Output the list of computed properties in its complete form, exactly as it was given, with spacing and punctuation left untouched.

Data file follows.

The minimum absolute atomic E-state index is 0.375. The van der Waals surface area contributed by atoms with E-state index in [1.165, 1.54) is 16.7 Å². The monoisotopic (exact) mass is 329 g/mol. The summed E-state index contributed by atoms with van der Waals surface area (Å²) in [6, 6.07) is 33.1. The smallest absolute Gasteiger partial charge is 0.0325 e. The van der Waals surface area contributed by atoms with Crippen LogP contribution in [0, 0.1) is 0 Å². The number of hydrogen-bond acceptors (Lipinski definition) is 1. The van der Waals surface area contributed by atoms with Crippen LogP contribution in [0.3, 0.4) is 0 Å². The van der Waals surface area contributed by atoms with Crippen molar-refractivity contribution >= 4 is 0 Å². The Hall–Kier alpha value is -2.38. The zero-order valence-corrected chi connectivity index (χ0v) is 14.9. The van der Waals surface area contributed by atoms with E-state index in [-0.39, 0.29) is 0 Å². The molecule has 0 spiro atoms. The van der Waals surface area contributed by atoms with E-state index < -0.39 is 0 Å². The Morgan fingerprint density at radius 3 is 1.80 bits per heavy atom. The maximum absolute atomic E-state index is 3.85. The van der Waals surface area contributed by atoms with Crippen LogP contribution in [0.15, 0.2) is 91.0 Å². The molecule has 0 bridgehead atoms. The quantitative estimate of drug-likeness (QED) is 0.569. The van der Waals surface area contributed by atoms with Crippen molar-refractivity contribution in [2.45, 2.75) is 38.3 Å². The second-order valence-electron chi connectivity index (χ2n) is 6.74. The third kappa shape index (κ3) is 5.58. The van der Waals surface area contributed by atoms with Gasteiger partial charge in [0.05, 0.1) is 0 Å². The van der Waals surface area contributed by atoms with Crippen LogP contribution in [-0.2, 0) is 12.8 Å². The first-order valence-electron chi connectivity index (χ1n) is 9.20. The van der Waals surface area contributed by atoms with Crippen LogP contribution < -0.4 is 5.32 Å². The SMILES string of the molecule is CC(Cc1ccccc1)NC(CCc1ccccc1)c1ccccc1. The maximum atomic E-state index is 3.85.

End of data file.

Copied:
The minimum absolute atomic E-state index is 0.375. The van der Waals surface area contributed by atoms with E-state index in [1.165, 1.54) is 16.7 Å². The monoisotopic (exact) mass is 329 g/mol. The summed E-state index contributed by atoms with van der Waals surface area (Å²) in [6, 6.07) is 33.1. The smallest absolute Gasteiger partial charge is 0.0325 e. The van der Waals surface area contributed by atoms with Crippen LogP contribution in [0, 0.1) is 0 Å². The number of hydrogen-bond acceptors (Lipinski definition) is 1. The van der Waals surface area contributed by atoms with Crippen LogP contribution in [0.3, 0.4) is 0 Å². The van der Waals surface area contributed by atoms with Crippen molar-refractivity contribution >= 4 is 0 Å². The Hall–Kier alpha value is -2.38. The zero-order valence-corrected chi connectivity index (χ0v) is 14.9. The van der Waals surface area contributed by atoms with E-state index in [-0.39, 0.29) is 0 Å². The molecule has 0 spiro atoms. The van der Waals surface area contributed by atoms with E-state index < -0.39 is 0 Å². The Morgan fingerprint density at radius 3 is 1.80 bits per heavy atom. The maximum absolute atomic E-state index is 3.85. The van der Waals surface area contributed by atoms with Crippen LogP contribution in [0.15, 0.2) is 91.0 Å². The molecule has 0 bridgehead atoms. The quantitative estimate of drug-likeness (QED) is 0.569. The van der Waals surface area contributed by atoms with Crippen molar-refractivity contribution in [2.45, 2.75) is 38.3 Å². The second-order valence-electron chi connectivity index (χ2n) is 6.74. The third kappa shape index (κ3) is 5.58. The van der Waals surface area contributed by atoms with Gasteiger partial charge in [0.05, 0.1) is 0 Å². The van der Waals surface area contributed by atoms with Crippen LogP contribution in [-0.2, 0) is 12.8 Å². The first-order valence-electron chi connectivity index (χ1n) is 9.20. The van der Waals surface area contributed by atoms with Crippen LogP contribution < -0.4 is 5.32 Å². The SMILES string of the molecule is CC(Cc1ccccc1)NC(CCc1ccccc1)c1ccccc1. The maximum atomic E-state index is 3.85.